• Kenton and Northwick Park
  • New Cross and New Cross Gate
  • Seven Sisters and South Tottenham
  • Swiss Cottage and South Hampstead

The stations shown meet a set of criteria that has been used to help determine which should be included. This criteria includes stations less than a 700m or a 10 minute walk apart, where there is an easy, well-lit, signposted walking route and where making the change opens up additional travel options.

The results are, well, this:

In addition, interchanges between stations have traditionally appeared on the Tube map as two solid lines, irrespective of whether they are internal or external (which means customers need to leave the station and then re-enter for the station or stop they need). This approach has now been updated and shows a clear distinction between the two types, with external interchanges now being depicted by a dashed line, linking the two stations or stops.

And lo, it came to pass:

I have slightly mixed feelings about this, in all honesty. On the positive side: I think generally showing useful street-level interchanges as A Good Thing. I’ve thought for years that Camden Road/Camden Town in particular was one worth highlighting, as it opens up a huge number of north-east travel options (Finchley to Hackney, say), and apps like CityMapper tell you to use it already.


And yet, now they’ve actually done it, I’m suddenly not sure. That interchange is pretty useful if you’re an able bodied person who doesn’t mind navigating crowds or crossing roads – but the map gives you no indication that it’s a harder interchange than, say, Wanstead Park to Forest Gate.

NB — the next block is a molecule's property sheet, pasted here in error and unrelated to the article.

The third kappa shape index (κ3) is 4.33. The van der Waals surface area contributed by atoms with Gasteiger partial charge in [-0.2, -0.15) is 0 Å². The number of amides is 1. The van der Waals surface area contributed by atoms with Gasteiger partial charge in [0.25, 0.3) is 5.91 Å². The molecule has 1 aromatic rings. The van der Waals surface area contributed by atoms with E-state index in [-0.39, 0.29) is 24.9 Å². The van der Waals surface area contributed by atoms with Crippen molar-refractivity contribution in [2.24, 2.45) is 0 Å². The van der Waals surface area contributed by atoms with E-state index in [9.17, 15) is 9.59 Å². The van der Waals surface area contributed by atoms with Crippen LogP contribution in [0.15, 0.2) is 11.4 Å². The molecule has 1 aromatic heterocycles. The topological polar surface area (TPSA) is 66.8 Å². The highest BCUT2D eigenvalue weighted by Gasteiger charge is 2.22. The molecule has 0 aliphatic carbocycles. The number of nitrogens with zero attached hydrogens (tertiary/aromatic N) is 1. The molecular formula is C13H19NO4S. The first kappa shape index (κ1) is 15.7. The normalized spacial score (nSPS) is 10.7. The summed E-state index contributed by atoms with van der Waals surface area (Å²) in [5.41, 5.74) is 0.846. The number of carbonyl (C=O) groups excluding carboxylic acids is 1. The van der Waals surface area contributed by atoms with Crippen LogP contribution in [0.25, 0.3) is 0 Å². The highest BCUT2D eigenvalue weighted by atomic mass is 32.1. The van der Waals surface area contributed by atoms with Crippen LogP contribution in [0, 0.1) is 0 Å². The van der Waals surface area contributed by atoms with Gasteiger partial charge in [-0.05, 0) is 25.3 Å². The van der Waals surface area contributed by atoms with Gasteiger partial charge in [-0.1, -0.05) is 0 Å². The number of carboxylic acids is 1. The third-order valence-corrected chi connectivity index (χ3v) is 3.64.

The new map also doesn’t tell you how far you’re going to be walking at street level. I can see the argument that a 400m walk shouldn’t disqualify something as an interchange – you can end up walking that far inside certain stations (Green Park, Bank/Monument), and the map shows them as interchanges. But the new version makes no effort to distinguish between 100m walks (West Hampstead) and 700m ones (Northwick Park-Kenton), which it probably should.

I’m also slightly baffled by some of the specific choices. Is Finchley Road-Finchley Road & Frognal really a useful interchange, when there’s an easier and more direct version, one stop up the line? No hang on West Hampstead isn’t on the Metropolitan line isn’t it? So that’s what it’s about.

Okay, a better one: if you’re switching from District to Central lines in the City, you’re generally better off alighting at Cannon Street, rather than Monument, for Bank – honestly, it’s a 90 second walk to the new entrance on Walbrook. Yet that one isn’t there. What gives?

The complete new tube map. The full version is on TfL’s website, here.

On balance, showing more possible interchanges on the map is a positive change. But it doesn’t negate the need for a fundamental rethink of how the tube map looks and what it is for. And it’s not, I fear, enough to distract from the Crossrail problem.

Jonn Elledge is the editor of CityMetric. He is on Twitter as @jonnelledge and on Facebook as JonnElledgeWrites.